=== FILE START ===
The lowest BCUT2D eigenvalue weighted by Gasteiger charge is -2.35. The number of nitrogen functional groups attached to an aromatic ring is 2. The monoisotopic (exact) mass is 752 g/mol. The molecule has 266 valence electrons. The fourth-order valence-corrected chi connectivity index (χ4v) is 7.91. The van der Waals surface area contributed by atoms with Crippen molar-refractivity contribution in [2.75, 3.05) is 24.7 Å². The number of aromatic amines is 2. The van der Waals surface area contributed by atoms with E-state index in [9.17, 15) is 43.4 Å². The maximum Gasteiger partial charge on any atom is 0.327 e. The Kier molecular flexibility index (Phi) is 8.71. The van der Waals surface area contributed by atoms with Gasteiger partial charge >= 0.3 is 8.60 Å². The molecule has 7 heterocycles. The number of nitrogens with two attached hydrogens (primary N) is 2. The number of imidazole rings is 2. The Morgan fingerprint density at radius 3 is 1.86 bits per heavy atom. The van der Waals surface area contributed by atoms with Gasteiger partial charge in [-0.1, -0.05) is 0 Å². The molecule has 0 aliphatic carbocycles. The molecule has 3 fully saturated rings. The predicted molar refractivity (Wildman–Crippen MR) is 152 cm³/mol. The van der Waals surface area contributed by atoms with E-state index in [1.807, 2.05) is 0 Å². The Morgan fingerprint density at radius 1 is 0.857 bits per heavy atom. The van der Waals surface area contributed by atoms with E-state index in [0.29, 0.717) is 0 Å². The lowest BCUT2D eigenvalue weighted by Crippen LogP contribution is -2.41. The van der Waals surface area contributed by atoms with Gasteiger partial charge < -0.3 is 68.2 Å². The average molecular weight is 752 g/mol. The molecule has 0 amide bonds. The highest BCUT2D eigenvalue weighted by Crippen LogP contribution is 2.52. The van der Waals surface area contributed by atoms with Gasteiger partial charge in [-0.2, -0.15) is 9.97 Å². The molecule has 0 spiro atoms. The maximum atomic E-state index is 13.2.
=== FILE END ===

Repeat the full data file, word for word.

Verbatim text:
The lowest BCUT2D eigenvalue weighted by Gasteiger charge is -2.35. The number of nitrogen functional groups attached to an aromatic ring is 2. The monoisotopic (exact) mass is 752 g/mol. The molecule has 266 valence electrons. The fourth-order valence-corrected chi connectivity index (χ4v) is 7.91. The van der Waals surface area contributed by atoms with Crippen molar-refractivity contribution in [2.75, 3.05) is 24.7 Å². The number of aromatic amines is 2. The van der Waals surface area contributed by atoms with E-state index in [9.17, 15) is 43.4 Å². The maximum Gasteiger partial charge on any atom is 0.327 e. The Kier molecular flexibility index (Phi) is 8.71. The van der Waals surface area contributed by atoms with Gasteiger partial charge >= 0.3 is 8.60 Å². The molecule has 7 heterocycles. The number of nitrogens with two attached hydrogens (primary N) is 2. The number of imidazole rings is 2. The Morgan fingerprint density at radius 3 is 1.86 bits per heavy atom. The van der Waals surface area contributed by atoms with Gasteiger partial charge in [-0.1, -0.05) is 0 Å². The molecule has 0 aliphatic carbocycles. The molecule has 3 fully saturated rings. The predicted molar refractivity (Wildman–Crippen MR) is 152 cm³/mol. The van der Waals surface area contributed by atoms with E-state index in [1.807, 2.05) is 0 Å². The Morgan fingerprint density at radius 1 is 0.857 bits per heavy atom. The van der Waals surface area contributed by atoms with E-state index in [0.29, 0.717) is 0 Å². The lowest BCUT2D eigenvalue weighted by Crippen LogP contribution is -2.41. The van der Waals surface area contributed by atoms with Gasteiger partial charge < -0.3 is 68.2 Å². The average molecular weight is 752 g/mol. The molecule has 0 amide bonds. The highest BCUT2D eigenvalue weighted by Crippen LogP contribution is 2.52. The van der Waals surface area contributed by atoms with Gasteiger partial charge in [-0.2, -0.15) is 9.97 Å². The molecule has 0 spiro atoms. The maximum atomic E-state index is 13.2.